DECA brings fast food to high school
Austin High School juniors are getting a few new lunch options towards the end of May. Thanks to a group of young marketers, up to 20 AHS students could feast on Taco John’s and McDonald’s every Tuesday and Friday.
“It’s kind of our going away type thing,” said AHS senior Jay Ettinger. “We’re getting ready for next year’s students.”
About 20 students will have the opportunity to order fast food for Tuesdays and Fridays, paying for their meal and a transportation fee, which is what DECA members will profit off of. Students could order one of several items off of a member of Taco John’s on Tuesdays, or a couple of burger options on Fridays. While McDonald’s is on board, DECA members say they have yet to get confirmation with Taco John’s.
The idea started in February when DECA members noticed juniors would try to sneak away at lunchtime to get outside food, something only seniors were allowed to do. DECA students thought that a delivery service would help juniors get the food they want, and help school staff make sure students weren’t sneaking off campus to grab food.
“Given the option, most people would choose to eat outside,” said AHS junior, Alex Mueller.
After making a presentation to AHS Principal Brad Bergstrom, DECA students got permission to try their plan. Bergstrom agreed DECAlivery could help the school.
“There’s a huge demand for this from the student body,” Ettinger said.
There’s a few rules the DECA students have to follow, however. Fast food can only be served in the commons, as it can’t be taken down to the cafeteria. They also can’t serve too many students at one time during the trial run, hence the 20 student limit.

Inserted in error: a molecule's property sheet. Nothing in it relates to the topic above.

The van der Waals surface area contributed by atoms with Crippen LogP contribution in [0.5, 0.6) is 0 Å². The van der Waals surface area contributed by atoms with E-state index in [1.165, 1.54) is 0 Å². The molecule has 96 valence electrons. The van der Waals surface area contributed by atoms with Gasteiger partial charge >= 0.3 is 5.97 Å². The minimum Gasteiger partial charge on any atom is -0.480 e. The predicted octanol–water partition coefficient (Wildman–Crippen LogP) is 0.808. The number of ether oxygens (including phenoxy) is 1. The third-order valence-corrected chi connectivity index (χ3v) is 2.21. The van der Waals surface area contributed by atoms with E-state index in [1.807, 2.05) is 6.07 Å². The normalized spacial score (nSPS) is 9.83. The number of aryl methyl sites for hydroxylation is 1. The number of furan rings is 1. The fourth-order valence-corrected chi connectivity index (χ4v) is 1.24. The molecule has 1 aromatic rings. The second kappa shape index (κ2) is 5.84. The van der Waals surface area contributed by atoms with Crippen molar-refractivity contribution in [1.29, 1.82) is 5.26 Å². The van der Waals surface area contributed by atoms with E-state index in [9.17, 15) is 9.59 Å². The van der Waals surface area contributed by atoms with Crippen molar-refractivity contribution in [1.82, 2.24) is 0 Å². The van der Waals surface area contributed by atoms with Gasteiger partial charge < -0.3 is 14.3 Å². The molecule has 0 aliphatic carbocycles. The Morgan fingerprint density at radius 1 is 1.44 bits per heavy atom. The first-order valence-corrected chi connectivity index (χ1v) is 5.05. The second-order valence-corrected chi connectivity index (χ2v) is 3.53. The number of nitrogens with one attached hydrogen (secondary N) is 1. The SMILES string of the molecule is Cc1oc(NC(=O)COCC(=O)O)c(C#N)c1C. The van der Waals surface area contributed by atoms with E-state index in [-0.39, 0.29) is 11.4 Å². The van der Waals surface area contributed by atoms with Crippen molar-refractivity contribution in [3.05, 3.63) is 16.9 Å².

“Everything in moderation,” said Mary Weikum, director of food and nutrition at Austin Public Schools. “Obviously our goal is for kids to all eat a healthy lunch. It’s not every day, it’s twice a week.”
Weikum said although she’s a little concerned over the amount of fast food that’s coming into the school, she’s okay with the idea as long as DECAlivery limits its customer base. The school’s food and nutrition program needs students who buy school lunch in order to maintain its current offerings.
DECA members haven’t worked out what type of fee they’ll charge for delivery, but they hope DECAlivery will build its travel funds, so they can afford to send more members to the annual International Career Development Conference.
“It’s a pretty good idea,” said Troy Watkins, DECA adviser. “I think it’s a pretty creative idea and hopefully the students will be able to make it work.”